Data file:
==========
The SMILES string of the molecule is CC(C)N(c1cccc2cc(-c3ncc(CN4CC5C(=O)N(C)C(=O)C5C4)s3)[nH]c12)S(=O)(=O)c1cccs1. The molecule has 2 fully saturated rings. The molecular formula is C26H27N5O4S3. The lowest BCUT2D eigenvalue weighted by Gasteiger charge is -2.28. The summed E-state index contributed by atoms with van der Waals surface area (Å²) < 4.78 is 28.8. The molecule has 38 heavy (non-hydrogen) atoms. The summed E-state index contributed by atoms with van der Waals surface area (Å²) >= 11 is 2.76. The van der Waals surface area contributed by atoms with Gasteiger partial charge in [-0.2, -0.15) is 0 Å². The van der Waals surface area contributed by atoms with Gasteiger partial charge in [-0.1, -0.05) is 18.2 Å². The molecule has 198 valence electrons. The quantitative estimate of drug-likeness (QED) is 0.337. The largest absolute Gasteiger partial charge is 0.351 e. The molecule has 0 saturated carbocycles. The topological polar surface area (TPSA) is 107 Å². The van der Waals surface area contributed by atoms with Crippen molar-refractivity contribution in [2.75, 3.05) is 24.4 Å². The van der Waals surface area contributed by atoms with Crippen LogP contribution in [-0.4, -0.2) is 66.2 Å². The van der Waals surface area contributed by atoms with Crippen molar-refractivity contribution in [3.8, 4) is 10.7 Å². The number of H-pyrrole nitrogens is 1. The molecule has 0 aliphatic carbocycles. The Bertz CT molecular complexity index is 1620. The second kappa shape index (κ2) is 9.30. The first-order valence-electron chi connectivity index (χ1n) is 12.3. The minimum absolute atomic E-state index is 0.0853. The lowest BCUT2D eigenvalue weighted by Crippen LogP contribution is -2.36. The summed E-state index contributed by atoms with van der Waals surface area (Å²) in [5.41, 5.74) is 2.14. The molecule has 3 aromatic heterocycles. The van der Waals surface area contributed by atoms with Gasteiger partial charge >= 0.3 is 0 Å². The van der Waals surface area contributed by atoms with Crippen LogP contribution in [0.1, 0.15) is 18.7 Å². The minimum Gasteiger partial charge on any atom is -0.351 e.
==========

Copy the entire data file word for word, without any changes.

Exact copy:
The SMILES string of the molecule is CC(C)N(c1cccc2cc(-c3ncc(CN4CC5C(=O)N(C)C(=O)C5C4)s3)[nH]c12)S(=O)(=O)c1cccs1. The molecule has 2 fully saturated rings. The molecular formula is C26H27N5O4S3. The lowest BCUT2D eigenvalue weighted by Gasteiger charge is -2.28. The summed E-state index contributed by atoms with van der Waals surface area (Å²) < 4.78 is 28.8. The molecule has 38 heavy (non-hydrogen) atoms. The summed E-state index contributed by atoms with van der Waals surface area (Å²) >= 11 is 2.76. The van der Waals surface area contributed by atoms with Gasteiger partial charge in [-0.2, -0.15) is 0 Å². The van der Waals surface area contributed by atoms with Gasteiger partial charge in [-0.1, -0.05) is 18.2 Å². The molecule has 198 valence electrons. The quantitative estimate of drug-likeness (QED) is 0.337. The largest absolute Gasteiger partial charge is 0.351 e. The molecule has 0 saturated carbocycles. The topological polar surface area (TPSA) is 107 Å². The van der Waals surface area contributed by atoms with Crippen molar-refractivity contribution in [2.75, 3.05) is 24.4 Å². The van der Waals surface area contributed by atoms with Crippen LogP contribution in [-0.4, -0.2) is 66.2 Å². The van der Waals surface area contributed by atoms with Crippen molar-refractivity contribution in [3.8, 4) is 10.7 Å². The number of H-pyrrole nitrogens is 1. The molecule has 0 aliphatic carbocycles. The Bertz CT molecular complexity index is 1620. The second kappa shape index (κ2) is 9.30. The first-order valence-electron chi connectivity index (χ1n) is 12.3. The minimum absolute atomic E-state index is 0.0853. The lowest BCUT2D eigenvalue weighted by Crippen LogP contribution is -2.36. The summed E-state index contributed by atoms with van der Waals surface area (Å²) in [5.41, 5.74) is 2.14. The molecule has 3 aromatic heterocycles. The van der Waals surface area contributed by atoms with Gasteiger partial charge >= 0.3 is 0 Å². The van der Waals surface area contributed by atoms with Crippen LogP contribution in [0.1, 0.15) is 18.7 Å². The minimum Gasteiger partial charge on any atom is -0.351 e.